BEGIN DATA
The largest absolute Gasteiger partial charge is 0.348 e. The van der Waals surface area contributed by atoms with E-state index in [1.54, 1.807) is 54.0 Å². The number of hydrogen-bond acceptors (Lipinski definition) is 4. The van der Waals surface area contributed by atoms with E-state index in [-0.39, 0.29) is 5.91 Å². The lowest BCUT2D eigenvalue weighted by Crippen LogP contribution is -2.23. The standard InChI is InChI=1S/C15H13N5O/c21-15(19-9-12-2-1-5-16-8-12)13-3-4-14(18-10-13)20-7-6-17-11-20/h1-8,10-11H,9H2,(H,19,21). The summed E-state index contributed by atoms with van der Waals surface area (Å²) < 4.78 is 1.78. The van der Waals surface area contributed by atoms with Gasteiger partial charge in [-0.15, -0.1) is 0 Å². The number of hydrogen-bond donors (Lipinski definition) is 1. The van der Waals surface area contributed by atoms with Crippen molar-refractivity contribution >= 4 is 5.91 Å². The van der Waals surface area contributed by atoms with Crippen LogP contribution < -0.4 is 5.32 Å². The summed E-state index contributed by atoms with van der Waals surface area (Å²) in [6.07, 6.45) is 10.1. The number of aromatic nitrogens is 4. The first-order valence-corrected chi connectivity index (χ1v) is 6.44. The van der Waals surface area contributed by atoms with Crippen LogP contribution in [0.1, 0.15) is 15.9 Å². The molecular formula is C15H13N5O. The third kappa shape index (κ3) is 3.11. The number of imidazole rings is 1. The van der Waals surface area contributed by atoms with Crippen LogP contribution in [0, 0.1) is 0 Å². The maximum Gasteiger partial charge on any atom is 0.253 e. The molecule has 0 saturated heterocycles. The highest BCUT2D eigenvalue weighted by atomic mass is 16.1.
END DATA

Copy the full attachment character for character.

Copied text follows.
The largest absolute Gasteiger partial charge is 0.348 e. The van der Waals surface area contributed by atoms with E-state index in [1.54, 1.807) is 54.0 Å². The number of hydrogen-bond acceptors (Lipinski definition) is 4. The van der Waals surface area contributed by atoms with E-state index in [-0.39, 0.29) is 5.91 Å². The lowest BCUT2D eigenvalue weighted by Crippen LogP contribution is -2.23. The standard InChI is InChI=1S/C15H13N5O/c21-15(19-9-12-2-1-5-16-8-12)13-3-4-14(18-10-13)20-7-6-17-11-20/h1-8,10-11H,9H2,(H,19,21). The summed E-state index contributed by atoms with van der Waals surface area (Å²) < 4.78 is 1.78. The van der Waals surface area contributed by atoms with Gasteiger partial charge in [-0.15, -0.1) is 0 Å². The number of hydrogen-bond donors (Lipinski definition) is 1. The van der Waals surface area contributed by atoms with Crippen molar-refractivity contribution >= 4 is 5.91 Å². The van der Waals surface area contributed by atoms with Crippen LogP contribution < -0.4 is 5.32 Å². The summed E-state index contributed by atoms with van der Waals surface area (Å²) in [6.07, 6.45) is 10.1. The number of aromatic nitrogens is 4. The first-order valence-corrected chi connectivity index (χ1v) is 6.44. The van der Waals surface area contributed by atoms with Crippen LogP contribution in [0.1, 0.15) is 15.9 Å². The molecular formula is C15H13N5O. The third kappa shape index (κ3) is 3.11. The number of imidazole rings is 1. The van der Waals surface area contributed by atoms with Crippen LogP contribution in [0, 0.1) is 0 Å². The maximum Gasteiger partial charge on any atom is 0.253 e. The molecule has 0 saturated heterocycles. The highest BCUT2D eigenvalue weighted by atomic mass is 16.1.